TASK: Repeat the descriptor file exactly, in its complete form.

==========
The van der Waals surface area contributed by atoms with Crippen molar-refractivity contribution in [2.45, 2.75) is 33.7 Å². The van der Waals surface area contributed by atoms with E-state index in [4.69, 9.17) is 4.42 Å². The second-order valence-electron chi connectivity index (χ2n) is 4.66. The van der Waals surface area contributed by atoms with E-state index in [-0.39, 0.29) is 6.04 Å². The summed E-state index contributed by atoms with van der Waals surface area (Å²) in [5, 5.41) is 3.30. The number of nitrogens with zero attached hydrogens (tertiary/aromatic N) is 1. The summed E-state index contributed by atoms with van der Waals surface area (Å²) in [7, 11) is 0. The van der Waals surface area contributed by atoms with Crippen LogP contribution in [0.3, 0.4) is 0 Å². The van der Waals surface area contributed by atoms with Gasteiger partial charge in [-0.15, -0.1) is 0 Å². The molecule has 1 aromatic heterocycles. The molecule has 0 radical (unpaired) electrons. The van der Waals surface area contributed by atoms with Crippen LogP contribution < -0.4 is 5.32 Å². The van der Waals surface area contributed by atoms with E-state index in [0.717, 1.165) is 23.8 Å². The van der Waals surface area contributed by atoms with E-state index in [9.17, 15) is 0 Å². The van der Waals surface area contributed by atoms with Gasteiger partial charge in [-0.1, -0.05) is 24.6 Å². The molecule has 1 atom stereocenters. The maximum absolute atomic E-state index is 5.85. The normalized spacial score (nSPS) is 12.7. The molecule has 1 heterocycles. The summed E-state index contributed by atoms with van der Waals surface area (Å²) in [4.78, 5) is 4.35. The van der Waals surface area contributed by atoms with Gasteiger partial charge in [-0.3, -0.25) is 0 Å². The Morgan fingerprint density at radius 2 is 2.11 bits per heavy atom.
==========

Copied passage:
The van der Waals surface area contributed by atoms with Crippen molar-refractivity contribution in [2.45, 2.75) is 33.7 Å². The van der Waals surface area contributed by atoms with E-state index in [4.69, 9.17) is 4.42 Å². The second-order valence-electron chi connectivity index (χ2n) is 4.66. The van der Waals surface area contributed by atoms with E-state index in [-0.39, 0.29) is 6.04 Å². The summed E-state index contributed by atoms with van der Waals surface area (Å²) in [5, 5.41) is 3.30. The number of nitrogens with zero attached hydrogens (tertiary/aromatic N) is 1. The summed E-state index contributed by atoms with van der Waals surface area (Å²) in [7, 11) is 0. The van der Waals surface area contributed by atoms with Crippen LogP contribution in [0.3, 0.4) is 0 Å². The van der Waals surface area contributed by atoms with Gasteiger partial charge in [-0.15, -0.1) is 0 Å². The molecule has 1 aromatic heterocycles. The molecule has 0 radical (unpaired) electrons. The van der Waals surface area contributed by atoms with Crippen LogP contribution < -0.4 is 5.32 Å². The van der Waals surface area contributed by atoms with E-state index in [0.717, 1.165) is 23.8 Å². The van der Waals surface area contributed by atoms with E-state index in [9.17, 15) is 0 Å². The van der Waals surface area contributed by atoms with Gasteiger partial charge in [-0.1, -0.05) is 24.6 Å². The molecule has 1 atom stereocenters. The maximum absolute atomic E-state index is 5.85. The normalized spacial score (nSPS) is 12.7. The molecule has 1 heterocycles. The summed E-state index contributed by atoms with van der Waals surface area (Å²) in [4.78, 5) is 4.35. The van der Waals surface area contributed by atoms with Gasteiger partial charge in [-0.3, -0.25) is 0 Å². The Morgan fingerprint density at radius 2 is 2.11 bits per heavy atom.